Super League: Why Francis Cummins is thrilled to reunite with old Leeds Rhinos buddy Willie Poching at Wakefield Trinity

THERE was a point when Francis Cummins wondered if he would ever coach in professional rugby league again so it is no surprise he is loving every moment as Wakefield Trinity’s new assistant.

The Leeds Rhinos legend, who was Bradford Bulls head coach for two years before they were relegated out of Super League in 2014, was appointed as one of Willie Poching’s deputies in September.

Cummins, 45, had not worked in the sport since a short spell as head coach at Widnes Vikings - financially troubled just like Bradford - ended in 2018.

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After that, he crossed codes again, having previously worked at Yorkshire Carnegie, and had a second stint as backs coach at Championship club Doncaster Knights.

Wakefield Trinity head coach, Willie Poching. Picture: Bruce Rollinson/JPIMedia.Wakefield Trinity head coach, Willie Poching. Picture: Bruce Rollinson/JPIMedia.
Wakefield Trinity head coach, Willie Poching. Picture: Bruce Rollinson/JPIMedia.

However, the Yorkshireman left Castle Park when the pandemic brought an early close to the 2019-20 season and so had not coached a professional team for 18 months.

Nevertheless, when Poching earned the Trinity head coach role in September having won five of his seven games in charge as caretaker coach last season, he knew where to go for his assistant.

Cummins played alongside the Kiwi for four seasons at Rhinos and they also started their coaching careers together as assistants at Headingley.

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Asked about how he is enjoying being back coaching, Cummins admitted: “It has been good.

“Being in rugby union and then obviously seeing the world stop turning for a while with Covid, you do feel a little bit on the outside.

“But it was really nice to get the call from Willie when he got the nod and asked me if I wanted to get back involved.

“It was a no-brainer really.”

However, the ex-Great Britain winger, who scored 188 tries in 356 games for Leeds, admitted he did wonder if he would ever get a role in Super League again.

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“With the lockdown as well, things just weren’t moving; it wasn’t turning as it did,” he recalled. Of course, you do think that … I didn’t stop coaching. Whatever I did, whether coaching kids or my rugby school, that’s what I do: I’m a coach.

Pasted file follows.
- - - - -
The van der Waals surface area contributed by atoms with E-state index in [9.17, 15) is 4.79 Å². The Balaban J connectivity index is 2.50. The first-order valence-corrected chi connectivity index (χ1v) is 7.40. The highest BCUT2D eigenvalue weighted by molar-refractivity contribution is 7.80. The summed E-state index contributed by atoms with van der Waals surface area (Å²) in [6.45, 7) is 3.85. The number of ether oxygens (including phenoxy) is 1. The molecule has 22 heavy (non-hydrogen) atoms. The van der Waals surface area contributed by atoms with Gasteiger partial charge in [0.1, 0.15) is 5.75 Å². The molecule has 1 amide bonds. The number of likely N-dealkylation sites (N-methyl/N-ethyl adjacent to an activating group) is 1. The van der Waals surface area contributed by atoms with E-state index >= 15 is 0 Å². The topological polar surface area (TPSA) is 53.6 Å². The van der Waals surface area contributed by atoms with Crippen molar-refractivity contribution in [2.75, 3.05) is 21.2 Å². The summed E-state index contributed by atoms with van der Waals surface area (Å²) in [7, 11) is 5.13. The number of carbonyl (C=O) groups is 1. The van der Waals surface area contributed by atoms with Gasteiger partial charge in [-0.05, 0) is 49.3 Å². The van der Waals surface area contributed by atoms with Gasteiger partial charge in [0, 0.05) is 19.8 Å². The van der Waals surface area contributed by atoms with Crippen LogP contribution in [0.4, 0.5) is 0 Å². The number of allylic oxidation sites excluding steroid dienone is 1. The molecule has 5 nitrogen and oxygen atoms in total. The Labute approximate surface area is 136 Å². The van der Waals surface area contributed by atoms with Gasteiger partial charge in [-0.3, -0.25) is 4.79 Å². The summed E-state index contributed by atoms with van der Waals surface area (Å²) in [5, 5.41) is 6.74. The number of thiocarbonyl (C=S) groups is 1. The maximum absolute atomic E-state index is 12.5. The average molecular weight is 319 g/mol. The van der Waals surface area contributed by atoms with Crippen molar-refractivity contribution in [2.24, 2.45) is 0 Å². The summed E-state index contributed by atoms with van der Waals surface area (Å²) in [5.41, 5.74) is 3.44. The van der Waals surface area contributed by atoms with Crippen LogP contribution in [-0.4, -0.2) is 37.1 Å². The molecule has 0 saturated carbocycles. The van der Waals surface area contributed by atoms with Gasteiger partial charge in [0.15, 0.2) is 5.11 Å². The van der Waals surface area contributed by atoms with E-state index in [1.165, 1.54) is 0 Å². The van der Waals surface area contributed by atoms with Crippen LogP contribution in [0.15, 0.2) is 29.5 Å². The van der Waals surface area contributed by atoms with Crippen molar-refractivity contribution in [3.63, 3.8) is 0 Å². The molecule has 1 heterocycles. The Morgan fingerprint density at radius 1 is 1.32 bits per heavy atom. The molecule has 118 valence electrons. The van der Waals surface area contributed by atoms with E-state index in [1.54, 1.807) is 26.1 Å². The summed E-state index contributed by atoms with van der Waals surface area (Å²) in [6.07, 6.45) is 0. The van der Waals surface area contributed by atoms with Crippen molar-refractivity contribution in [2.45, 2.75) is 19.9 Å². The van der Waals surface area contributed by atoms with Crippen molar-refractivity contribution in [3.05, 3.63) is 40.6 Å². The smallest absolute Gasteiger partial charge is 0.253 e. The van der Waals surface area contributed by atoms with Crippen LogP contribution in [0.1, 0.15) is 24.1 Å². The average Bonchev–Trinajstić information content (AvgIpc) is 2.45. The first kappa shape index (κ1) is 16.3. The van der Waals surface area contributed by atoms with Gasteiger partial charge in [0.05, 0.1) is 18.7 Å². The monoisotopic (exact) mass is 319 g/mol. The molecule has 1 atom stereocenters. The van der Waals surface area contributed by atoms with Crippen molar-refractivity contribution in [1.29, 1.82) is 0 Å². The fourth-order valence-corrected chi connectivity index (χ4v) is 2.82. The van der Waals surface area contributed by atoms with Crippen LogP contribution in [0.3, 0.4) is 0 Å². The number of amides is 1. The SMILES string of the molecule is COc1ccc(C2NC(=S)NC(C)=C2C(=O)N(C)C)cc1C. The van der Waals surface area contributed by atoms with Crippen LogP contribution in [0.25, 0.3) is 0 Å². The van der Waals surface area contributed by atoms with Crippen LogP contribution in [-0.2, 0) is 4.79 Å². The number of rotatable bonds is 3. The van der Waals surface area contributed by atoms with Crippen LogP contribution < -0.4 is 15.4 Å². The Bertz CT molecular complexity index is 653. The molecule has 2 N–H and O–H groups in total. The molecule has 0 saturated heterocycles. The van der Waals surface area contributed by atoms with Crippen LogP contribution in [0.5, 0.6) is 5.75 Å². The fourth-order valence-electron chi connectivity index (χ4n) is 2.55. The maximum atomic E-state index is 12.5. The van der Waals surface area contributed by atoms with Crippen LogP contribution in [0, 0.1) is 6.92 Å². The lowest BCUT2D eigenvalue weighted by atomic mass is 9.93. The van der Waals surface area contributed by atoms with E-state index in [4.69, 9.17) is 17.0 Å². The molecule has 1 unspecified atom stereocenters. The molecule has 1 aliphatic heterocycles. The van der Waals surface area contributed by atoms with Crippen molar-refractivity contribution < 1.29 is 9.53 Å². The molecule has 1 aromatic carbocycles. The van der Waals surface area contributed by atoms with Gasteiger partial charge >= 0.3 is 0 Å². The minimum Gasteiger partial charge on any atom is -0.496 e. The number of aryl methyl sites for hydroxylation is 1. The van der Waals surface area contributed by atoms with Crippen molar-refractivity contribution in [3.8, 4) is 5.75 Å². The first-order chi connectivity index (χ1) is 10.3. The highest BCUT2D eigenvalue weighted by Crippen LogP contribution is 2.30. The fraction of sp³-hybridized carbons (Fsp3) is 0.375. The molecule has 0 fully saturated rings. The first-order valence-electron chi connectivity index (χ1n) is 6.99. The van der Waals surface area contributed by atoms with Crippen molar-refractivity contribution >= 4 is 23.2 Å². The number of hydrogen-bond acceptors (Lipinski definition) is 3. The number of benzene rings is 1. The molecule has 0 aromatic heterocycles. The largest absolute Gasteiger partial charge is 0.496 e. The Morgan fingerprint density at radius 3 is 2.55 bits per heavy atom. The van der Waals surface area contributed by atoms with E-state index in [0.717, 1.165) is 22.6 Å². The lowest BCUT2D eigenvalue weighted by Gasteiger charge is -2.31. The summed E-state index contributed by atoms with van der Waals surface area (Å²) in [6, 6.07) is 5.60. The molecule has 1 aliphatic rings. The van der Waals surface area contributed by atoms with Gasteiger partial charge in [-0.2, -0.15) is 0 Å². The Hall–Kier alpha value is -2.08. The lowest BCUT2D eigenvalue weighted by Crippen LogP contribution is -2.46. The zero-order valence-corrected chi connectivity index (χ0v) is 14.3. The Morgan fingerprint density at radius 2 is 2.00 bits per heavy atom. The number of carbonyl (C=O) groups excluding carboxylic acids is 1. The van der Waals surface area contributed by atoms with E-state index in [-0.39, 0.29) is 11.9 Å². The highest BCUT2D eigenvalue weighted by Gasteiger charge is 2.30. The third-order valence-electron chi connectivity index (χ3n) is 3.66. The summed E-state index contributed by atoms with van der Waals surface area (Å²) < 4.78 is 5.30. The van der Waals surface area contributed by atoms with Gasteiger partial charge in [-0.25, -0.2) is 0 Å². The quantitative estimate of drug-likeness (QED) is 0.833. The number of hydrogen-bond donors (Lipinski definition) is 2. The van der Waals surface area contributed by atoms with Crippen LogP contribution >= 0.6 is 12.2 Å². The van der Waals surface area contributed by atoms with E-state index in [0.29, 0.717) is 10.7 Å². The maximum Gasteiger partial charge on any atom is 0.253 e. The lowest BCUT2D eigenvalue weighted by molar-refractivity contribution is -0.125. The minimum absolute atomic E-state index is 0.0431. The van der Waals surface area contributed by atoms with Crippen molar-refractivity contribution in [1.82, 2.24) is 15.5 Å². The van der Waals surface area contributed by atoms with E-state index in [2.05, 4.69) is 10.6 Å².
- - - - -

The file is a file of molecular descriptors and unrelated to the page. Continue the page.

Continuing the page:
“But especially when names get linked with jobs who haven’t got as much experience as me or whatever, you do start thinking to yourself that maybe I am not going to get another chance here.

“So it was nice to get that call.

“Me and Willie have always spoken and we worked together a lot at Leeds. We were there together for 10 years. When we’ve not been working together we’ve always caught up and counselled each other at times so it was nice when he gave me the call.”

Having been an assistant at Leeds, Warrington Wolves, Salford Red Devils, Huddersfield Giants, Hull KR and Wakefield, the 48-year-old Poching has certainly earned the opportunity to make his own mark after replacing Chris Chester.

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“He does deserve it,” added Cummins, who left Headingley at the end of 2010 to become Bulls assistant, the same time as Poching moved to Warrington.

“Willie has put the hard yards in as well with the traveling and where he’s been and - some of the jobs he’s had to do at some places - it was great that he got this opportunity here.

“I was over the moon when he got the results last season and then finally got the job.”

With Trinity deep into pre-season training, Dewsbury-born Cummins has managed to learn plenty about the squad at their disposal for 2022 when the West Yorkshire club bid to be firing in the top half of Super League rather than looking over their shoulders worrying about relegation again. He said: “My first impressions are really good.

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“They were able to blood some young lads last season and it’ll be really great to see those lads now take their next step.

“That’s the great thing about the Boxing Day fixture against Leeds]. We’ll get to see them.

“A few of them got a fair few appearances last season but now they are looking really good in training and maturing.

“At the top end, Wakefield have a lot of speed in the squad, which is a huge asset to have, but they have some good young forwards as well.

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“They have a good balance with some of the more experienced players.

“When those young lads start to contribute and they start pushing those older fellas, there’s competition whereas it looked like last year maybe there was a settled team for a while.

“These young lads are now pushing them on and Willie has been quite open with them that they have a good chance to push on and maybe get in front of some players.”

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